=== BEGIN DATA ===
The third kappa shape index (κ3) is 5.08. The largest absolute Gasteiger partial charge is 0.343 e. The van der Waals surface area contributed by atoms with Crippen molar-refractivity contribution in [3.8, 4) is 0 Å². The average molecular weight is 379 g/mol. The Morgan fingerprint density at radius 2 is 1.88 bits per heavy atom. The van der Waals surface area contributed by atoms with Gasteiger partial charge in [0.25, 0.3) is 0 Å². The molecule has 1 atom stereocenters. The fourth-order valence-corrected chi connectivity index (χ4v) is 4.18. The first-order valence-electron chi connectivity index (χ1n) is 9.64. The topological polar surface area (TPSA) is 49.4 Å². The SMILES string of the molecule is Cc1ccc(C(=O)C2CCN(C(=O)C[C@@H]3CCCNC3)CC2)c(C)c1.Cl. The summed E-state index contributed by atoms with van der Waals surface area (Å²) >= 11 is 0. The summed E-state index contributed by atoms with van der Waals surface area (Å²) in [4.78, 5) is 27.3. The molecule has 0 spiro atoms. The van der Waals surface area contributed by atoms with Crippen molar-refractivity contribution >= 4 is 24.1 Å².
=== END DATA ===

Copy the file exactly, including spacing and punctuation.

The third kappa shape index (κ3) is 5.08. The largest absolute Gasteiger partial charge is 0.343 e. The van der Waals surface area contributed by atoms with Crippen molar-refractivity contribution in [3.8, 4) is 0 Å². The average molecular weight is 379 g/mol. The Morgan fingerprint density at radius 2 is 1.88 bits per heavy atom. The van der Waals surface area contributed by atoms with Gasteiger partial charge in [0.25, 0.3) is 0 Å². The molecule has 1 atom stereocenters. The fourth-order valence-corrected chi connectivity index (χ4v) is 4.18. The first-order valence-electron chi connectivity index (χ1n) is 9.64. The topological polar surface area (TPSA) is 49.4 Å². The SMILES string of the molecule is Cc1ccc(C(=O)C2CCN(C(=O)C[C@@H]3CCCNC3)CC2)c(C)c1.Cl. The summed E-state index contributed by atoms with van der Waals surface area (Å²) >= 11 is 0. The summed E-state index contributed by atoms with van der Waals surface area (Å²) in [4.78, 5) is 27.3. The molecule has 0 spiro atoms. The van der Waals surface area contributed by atoms with Crippen molar-refractivity contribution >= 4 is 24.1 Å².